SMSF Use of Sector ETFs Likely to Follow the Success of Broader Passive Investments


For the first time in Australia, investors can take a view on a particular market sector such as Resources, Financials or Energy. With a sector ETF, investors can simply buy the sector, rather than the individual stocks, and gain an appropriately weighted interest in all the securities within that particular index.

 ‘By investing in a sector ETF, as opposed to an individual security, investors are minimising stock specific risk, yet still receiving all the benefits of investing directly in the underlying securities. Benefits such as any capital appreciation, dividends and any associated franking credits coming directly to them and not being diluted in a managed fund,” said Annmaree Varelas, CEO, Australian Index Investments. 

 Australian Index Investments (Aii), an independent Australian Investment Manager, listed a series of six sector ETFs in early 2010 tracking the following market indices:

  •  Aii S&P/ASX 200 Financials (ASX code: FIN)
  • Aii S&P/ASX 200 Financials x-A-REITs (FIX)
  • Aii S&P/ASX 200 Resources (RSR)
  • Aii S&P/ASX 300 Metals & Mining (MAM)
  • Aii S&P/ASX 200 Energy (ENY)
  • Aii S&P/ASX 200 Industrials (IDD)


More sophisticated or aspiring investors are starting SMSFs and a lot of ETF growth is coming from SMSF trustees.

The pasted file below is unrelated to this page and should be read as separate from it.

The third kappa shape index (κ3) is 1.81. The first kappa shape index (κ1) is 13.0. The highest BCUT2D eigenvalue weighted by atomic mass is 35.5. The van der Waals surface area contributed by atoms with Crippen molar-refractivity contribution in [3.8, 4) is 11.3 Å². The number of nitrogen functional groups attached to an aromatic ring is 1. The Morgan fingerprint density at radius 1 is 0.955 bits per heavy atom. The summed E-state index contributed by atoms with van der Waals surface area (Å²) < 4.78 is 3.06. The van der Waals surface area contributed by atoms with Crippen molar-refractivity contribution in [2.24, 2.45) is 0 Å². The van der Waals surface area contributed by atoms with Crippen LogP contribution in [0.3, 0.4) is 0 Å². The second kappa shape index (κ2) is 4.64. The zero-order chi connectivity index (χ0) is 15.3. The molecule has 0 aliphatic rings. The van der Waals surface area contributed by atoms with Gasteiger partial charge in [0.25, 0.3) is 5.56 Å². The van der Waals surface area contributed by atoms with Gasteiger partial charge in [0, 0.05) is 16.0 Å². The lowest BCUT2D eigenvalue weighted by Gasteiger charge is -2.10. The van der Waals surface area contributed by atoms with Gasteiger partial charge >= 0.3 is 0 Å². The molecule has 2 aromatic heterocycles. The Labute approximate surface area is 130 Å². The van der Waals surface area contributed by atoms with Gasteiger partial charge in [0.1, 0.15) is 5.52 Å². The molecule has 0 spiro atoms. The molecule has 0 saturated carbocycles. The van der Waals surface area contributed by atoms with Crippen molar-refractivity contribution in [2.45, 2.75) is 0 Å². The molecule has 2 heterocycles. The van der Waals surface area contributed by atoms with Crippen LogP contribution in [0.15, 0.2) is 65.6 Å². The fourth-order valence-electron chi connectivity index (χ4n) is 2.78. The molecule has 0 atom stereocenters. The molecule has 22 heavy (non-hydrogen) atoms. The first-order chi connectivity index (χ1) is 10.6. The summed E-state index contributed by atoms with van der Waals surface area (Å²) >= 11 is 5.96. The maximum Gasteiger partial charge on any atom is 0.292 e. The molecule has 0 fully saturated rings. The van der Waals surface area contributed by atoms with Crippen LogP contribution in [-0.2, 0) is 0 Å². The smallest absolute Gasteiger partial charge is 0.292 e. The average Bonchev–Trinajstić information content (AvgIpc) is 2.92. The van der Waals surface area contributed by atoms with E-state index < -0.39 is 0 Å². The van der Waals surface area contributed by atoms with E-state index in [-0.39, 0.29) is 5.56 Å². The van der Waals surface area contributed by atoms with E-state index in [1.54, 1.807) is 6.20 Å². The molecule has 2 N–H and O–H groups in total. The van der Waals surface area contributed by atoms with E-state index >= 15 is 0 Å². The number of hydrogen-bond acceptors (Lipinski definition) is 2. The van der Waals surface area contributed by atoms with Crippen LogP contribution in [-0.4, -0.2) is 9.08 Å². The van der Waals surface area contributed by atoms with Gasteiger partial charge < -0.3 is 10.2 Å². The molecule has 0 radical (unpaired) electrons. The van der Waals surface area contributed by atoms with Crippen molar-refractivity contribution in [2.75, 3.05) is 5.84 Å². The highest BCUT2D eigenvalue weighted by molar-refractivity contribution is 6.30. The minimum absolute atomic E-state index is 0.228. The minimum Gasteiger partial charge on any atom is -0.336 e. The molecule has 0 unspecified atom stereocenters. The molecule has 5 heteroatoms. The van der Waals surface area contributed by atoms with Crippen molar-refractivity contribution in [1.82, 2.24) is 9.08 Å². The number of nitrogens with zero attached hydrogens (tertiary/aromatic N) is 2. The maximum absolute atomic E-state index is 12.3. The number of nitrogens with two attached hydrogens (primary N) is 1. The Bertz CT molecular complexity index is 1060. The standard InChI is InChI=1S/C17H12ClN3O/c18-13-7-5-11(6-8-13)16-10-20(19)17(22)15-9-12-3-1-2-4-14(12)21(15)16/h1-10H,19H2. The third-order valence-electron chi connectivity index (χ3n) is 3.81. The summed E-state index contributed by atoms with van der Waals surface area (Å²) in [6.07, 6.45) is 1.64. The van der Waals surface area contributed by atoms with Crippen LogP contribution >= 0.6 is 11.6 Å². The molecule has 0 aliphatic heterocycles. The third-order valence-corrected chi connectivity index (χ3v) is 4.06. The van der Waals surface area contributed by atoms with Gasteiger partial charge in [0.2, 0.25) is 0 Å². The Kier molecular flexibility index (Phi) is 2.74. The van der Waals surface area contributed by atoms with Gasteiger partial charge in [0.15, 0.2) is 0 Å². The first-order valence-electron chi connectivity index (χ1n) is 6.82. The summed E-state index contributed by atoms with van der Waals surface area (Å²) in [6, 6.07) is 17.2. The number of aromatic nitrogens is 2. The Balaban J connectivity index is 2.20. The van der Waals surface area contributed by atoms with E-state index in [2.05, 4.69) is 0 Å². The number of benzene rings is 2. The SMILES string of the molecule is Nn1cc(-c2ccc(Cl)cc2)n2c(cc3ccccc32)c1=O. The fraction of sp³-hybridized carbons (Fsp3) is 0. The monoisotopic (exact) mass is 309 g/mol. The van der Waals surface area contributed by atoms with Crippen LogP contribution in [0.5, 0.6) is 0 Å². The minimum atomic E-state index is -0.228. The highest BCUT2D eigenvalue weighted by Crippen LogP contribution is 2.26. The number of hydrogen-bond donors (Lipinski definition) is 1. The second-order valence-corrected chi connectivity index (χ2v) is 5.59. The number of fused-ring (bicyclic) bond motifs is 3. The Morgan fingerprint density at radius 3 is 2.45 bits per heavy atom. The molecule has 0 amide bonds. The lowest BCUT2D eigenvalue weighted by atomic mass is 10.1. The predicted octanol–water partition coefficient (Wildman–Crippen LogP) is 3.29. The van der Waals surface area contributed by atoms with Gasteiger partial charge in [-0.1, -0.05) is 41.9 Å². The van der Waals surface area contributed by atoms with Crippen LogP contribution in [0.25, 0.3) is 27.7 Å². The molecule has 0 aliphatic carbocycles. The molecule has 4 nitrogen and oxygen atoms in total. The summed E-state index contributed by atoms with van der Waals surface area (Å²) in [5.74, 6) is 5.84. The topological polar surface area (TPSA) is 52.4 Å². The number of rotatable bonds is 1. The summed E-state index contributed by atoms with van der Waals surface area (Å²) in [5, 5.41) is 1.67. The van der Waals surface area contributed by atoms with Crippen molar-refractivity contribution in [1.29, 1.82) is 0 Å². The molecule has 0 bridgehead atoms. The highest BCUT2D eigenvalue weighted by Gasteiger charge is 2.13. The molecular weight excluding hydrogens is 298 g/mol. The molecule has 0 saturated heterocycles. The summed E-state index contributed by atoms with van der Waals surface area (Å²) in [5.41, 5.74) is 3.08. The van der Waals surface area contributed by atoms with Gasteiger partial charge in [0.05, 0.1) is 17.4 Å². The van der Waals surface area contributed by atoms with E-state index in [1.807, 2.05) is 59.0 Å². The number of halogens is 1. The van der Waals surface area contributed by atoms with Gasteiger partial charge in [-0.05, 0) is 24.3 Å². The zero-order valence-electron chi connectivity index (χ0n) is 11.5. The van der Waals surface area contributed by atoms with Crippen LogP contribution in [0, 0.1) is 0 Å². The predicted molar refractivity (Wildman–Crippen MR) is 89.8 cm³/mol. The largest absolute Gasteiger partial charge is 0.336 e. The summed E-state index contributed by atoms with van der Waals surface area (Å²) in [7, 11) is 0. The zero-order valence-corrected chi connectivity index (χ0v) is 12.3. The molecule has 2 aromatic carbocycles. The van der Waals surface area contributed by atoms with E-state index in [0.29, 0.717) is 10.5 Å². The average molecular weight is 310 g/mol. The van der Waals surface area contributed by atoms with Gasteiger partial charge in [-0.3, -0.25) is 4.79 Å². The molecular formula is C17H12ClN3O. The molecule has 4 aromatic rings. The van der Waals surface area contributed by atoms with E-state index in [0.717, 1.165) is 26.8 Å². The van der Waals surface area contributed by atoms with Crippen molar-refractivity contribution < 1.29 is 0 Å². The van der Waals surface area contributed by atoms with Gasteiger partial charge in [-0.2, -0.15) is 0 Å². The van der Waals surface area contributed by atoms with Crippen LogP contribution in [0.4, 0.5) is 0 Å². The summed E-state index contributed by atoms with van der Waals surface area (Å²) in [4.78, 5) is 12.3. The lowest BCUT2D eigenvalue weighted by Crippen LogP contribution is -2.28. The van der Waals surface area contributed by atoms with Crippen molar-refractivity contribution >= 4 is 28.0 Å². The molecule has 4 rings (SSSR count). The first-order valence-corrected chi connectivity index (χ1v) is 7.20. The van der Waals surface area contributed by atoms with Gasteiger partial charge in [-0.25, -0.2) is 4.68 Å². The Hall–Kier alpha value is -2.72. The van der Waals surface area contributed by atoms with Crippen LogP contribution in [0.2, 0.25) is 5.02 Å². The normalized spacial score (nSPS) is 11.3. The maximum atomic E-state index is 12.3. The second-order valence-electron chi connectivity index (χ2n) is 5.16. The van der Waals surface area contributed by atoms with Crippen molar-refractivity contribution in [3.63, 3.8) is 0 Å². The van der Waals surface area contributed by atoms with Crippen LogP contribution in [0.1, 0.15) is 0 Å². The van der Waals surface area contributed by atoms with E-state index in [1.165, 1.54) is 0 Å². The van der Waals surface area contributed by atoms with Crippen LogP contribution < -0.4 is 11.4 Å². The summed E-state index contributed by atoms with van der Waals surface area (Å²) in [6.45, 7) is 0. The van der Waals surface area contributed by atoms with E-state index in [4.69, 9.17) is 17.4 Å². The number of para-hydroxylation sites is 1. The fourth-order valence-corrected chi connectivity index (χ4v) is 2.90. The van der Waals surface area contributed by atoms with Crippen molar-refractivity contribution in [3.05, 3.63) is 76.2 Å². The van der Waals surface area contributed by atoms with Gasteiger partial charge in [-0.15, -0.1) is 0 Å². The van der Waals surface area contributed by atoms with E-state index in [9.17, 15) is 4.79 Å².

The ATO estimates that around 60% of SMSF assets are invested in direct Australian shares and liquid assets (cash and term deposits). The ATO also estimated that 20% of assets are invested in “managed investments”, 6% of which are listed managed investments including ETFs.

 “Based on similar experiences overseas, Australia is on the cusp of a massive growth curve for ETFs, with the market set to climb from $3b FUM to $25b over the next 7-8 years. Some of the reasons for this include investor desire for low cost, transparent and liquid investment products (thanks to the GFC).

 “Also, there is a clear move away from commissions to fee-for-service and the fact that ETFs are one of the few ways that an SMSF trustee can gear Australian equities within their fund,” said Ms Varelas.


ETFs trade like a share, so brokerage will be incurred when a parcel of ETFs is bought and sold. Other than that, the only other cost is an annualised MER of 0.43% for each fund.

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